US Axes Environmental Reviews of LNG Marine Transport

Maritime Activity Reports, Inc.

December 3, 2020

© Mike Mareen / Adobe Stock

© Mike Mareen / Adobe Stock

The U.S. Department of Energy on Thursday issued a rule to exclude environmental reviews for marine transport of liquefied natural gas (LNG), as the Trump administration unleashes last minute rules supporting the fossil fuel industry.

The rule, which the Energy Department issued in a pre-publication notice in the Federal Register, frees LNG transport license applications from including environmental reviews that have been required under a bedrock environmental law, the National Environmental Policy Act.

The requirement has only been on LNG shipments to countries with which the Washington does not have a free trade agreement, such as China.

The Trump administration has pursued an "energy dominance" policy to boost production and exports of fossil fuels. It has touted LNG exports to Asia and to Europe as an alternative to pipelined gas from Russia.

The rule is expected to be overturned by President-elect Joe Biden's administration and challenged by environmental groups in the courts, analysts said.

"The new rule could be rescinded as part of early executive actions on climate," by Biden, who will be inaugurated on January 20, analysts at ClearView Energy Partners said in a note to clients.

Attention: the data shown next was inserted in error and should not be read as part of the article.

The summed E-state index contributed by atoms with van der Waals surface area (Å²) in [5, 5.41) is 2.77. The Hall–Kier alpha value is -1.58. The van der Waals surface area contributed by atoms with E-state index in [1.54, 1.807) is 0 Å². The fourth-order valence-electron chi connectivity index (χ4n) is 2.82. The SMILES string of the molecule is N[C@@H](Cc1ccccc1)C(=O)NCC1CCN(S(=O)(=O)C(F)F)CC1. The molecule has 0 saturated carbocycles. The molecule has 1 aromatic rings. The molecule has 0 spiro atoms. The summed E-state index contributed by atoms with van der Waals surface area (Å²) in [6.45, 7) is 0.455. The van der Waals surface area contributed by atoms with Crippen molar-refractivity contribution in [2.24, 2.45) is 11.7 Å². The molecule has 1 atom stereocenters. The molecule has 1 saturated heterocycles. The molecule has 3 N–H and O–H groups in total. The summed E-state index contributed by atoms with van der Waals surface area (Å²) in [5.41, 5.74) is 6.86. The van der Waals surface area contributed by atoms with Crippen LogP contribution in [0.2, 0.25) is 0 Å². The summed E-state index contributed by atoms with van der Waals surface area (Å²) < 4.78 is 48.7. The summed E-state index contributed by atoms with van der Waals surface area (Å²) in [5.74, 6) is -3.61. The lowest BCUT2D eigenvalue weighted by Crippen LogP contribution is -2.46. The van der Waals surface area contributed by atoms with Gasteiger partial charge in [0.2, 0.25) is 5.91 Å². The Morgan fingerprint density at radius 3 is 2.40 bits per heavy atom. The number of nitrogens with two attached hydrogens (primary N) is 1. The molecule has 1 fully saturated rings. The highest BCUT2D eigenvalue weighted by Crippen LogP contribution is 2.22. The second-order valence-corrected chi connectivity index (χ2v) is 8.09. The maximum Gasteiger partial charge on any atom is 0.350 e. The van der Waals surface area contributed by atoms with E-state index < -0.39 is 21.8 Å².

Biden transition officials did not immediately respond to a request for comment.

The Energy Department said in the notice the rule would "save time and expense in the NEPA compliance process." The rule is effective 30 days after Federal Register publication on Friday, or a little more than two weeks before the inauguration.

The rule would not affect environmental reviews of LNG projects that liquefy and process the fuel by the Federal Energy Regulatory Commission, or the ships the transport it.

A senior Energy Department official said the reviews concerned environmental impact of the "boil off" of LNG, or the fuel that unavoidably turns back into a gas from its liquid state while being shipped.


(Reporting by Timothy Gardner Editing by Paul Simao and Marguerita Choy)

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